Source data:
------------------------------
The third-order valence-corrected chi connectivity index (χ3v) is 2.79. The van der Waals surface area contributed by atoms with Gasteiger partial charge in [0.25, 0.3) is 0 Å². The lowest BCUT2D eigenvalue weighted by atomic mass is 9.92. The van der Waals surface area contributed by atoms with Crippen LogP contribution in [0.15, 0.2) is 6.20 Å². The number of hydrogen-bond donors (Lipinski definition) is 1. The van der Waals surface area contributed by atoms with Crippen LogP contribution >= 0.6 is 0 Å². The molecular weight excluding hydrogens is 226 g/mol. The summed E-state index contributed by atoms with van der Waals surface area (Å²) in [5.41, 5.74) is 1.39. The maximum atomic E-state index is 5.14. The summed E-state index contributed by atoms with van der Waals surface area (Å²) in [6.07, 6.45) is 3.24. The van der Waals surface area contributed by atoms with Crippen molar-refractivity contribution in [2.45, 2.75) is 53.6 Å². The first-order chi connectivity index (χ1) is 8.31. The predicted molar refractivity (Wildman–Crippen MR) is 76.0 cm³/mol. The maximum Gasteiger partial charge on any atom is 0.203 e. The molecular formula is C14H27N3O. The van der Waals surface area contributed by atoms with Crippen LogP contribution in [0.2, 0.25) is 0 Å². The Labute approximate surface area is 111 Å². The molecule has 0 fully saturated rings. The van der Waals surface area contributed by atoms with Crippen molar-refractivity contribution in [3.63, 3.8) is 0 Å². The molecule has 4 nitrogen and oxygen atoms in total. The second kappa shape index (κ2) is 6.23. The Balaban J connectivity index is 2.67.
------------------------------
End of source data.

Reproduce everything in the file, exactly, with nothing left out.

The third-order valence-corrected chi connectivity index (χ3v) is 2.79. The van der Waals surface area contributed by atoms with Gasteiger partial charge in [0.25, 0.3) is 0 Å². The lowest BCUT2D eigenvalue weighted by atomic mass is 9.92. The van der Waals surface area contributed by atoms with Crippen LogP contribution in [0.15, 0.2) is 6.20 Å². The number of hydrogen-bond donors (Lipinski definition) is 1. The van der Waals surface area contributed by atoms with Crippen LogP contribution >= 0.6 is 0 Å². The molecular weight excluding hydrogens is 226 g/mol. The summed E-state index contributed by atoms with van der Waals surface area (Å²) in [5.41, 5.74) is 1.39. The maximum atomic E-state index is 5.14. The summed E-state index contributed by atoms with van der Waals surface area (Å²) in [6.07, 6.45) is 3.24. The van der Waals surface area contributed by atoms with Crippen molar-refractivity contribution in [2.45, 2.75) is 53.6 Å². The first-order chi connectivity index (χ1) is 8.31. The predicted molar refractivity (Wildman–Crippen MR) is 76.0 cm³/mol. The maximum Gasteiger partial charge on any atom is 0.203 e. The molecular formula is C14H27N3O. The van der Waals surface area contributed by atoms with Crippen LogP contribution in [0.2, 0.25) is 0 Å². The Labute approximate surface area is 111 Å². The molecule has 0 fully saturated rings. The van der Waals surface area contributed by atoms with Crippen molar-refractivity contribution in [3.63, 3.8) is 0 Å². The molecule has 4 nitrogen and oxygen atoms in total. The second kappa shape index (κ2) is 6.23. The Balaban J connectivity index is 2.67.